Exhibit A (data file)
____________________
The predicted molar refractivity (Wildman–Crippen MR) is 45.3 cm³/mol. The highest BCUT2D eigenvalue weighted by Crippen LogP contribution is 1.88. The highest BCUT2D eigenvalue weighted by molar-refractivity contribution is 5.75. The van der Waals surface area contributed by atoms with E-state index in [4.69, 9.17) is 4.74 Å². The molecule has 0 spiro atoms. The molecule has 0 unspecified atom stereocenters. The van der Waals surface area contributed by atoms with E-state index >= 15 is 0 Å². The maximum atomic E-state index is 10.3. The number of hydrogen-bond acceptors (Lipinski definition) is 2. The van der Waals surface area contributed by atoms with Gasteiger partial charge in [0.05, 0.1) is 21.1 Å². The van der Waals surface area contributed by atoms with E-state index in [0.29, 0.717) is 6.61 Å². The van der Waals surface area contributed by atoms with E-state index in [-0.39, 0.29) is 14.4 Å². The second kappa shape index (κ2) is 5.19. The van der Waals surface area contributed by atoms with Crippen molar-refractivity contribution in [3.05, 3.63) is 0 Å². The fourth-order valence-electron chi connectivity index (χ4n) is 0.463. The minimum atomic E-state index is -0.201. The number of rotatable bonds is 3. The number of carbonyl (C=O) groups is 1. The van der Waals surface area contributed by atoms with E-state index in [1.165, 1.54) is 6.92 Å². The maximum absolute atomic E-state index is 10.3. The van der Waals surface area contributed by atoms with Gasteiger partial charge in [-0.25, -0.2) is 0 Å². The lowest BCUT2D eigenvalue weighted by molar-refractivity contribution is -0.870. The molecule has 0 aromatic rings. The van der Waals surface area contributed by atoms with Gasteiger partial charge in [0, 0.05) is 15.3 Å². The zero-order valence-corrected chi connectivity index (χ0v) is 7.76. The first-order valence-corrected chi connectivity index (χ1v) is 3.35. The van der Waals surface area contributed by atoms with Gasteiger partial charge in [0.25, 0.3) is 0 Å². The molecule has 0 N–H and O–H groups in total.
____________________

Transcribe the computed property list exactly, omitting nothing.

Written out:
The predicted molar refractivity (Wildman–Crippen MR) is 45.3 cm³/mol. The highest BCUT2D eigenvalue weighted by Crippen LogP contribution is 1.88. The highest BCUT2D eigenvalue weighted by molar-refractivity contribution is 5.75. The van der Waals surface area contributed by atoms with E-state index in [4.69, 9.17) is 4.74 Å². The molecule has 0 spiro atoms. The molecule has 0 unspecified atom stereocenters. The van der Waals surface area contributed by atoms with E-state index >= 15 is 0 Å². The maximum atomic E-state index is 10.3. The number of hydrogen-bond acceptors (Lipinski definition) is 2. The van der Waals surface area contributed by atoms with Gasteiger partial charge in [0.05, 0.1) is 21.1 Å². The van der Waals surface area contributed by atoms with E-state index in [0.29, 0.717) is 6.61 Å². The van der Waals surface area contributed by atoms with E-state index in [-0.39, 0.29) is 14.4 Å². The second kappa shape index (κ2) is 5.19. The van der Waals surface area contributed by atoms with Crippen molar-refractivity contribution in [3.05, 3.63) is 0 Å². The fourth-order valence-electron chi connectivity index (χ4n) is 0.463. The minimum atomic E-state index is -0.201. The number of rotatable bonds is 3. The number of carbonyl (C=O) groups is 1. The van der Waals surface area contributed by atoms with E-state index in [1.165, 1.54) is 6.92 Å². The maximum absolute atomic E-state index is 10.3. The van der Waals surface area contributed by atoms with Gasteiger partial charge in [-0.25, -0.2) is 0 Å². The lowest BCUT2D eigenvalue weighted by molar-refractivity contribution is -0.870. The molecule has 0 aromatic rings. The van der Waals surface area contributed by atoms with Gasteiger partial charge in [0, 0.05) is 15.3 Å². The zero-order valence-corrected chi connectivity index (χ0v) is 7.76. The first-order valence-corrected chi connectivity index (χ1v) is 3.35. The van der Waals surface area contributed by atoms with Gasteiger partial charge in [0.25, 0.3) is 0 Å². The molecule has 0 N–H and O–H groups in total.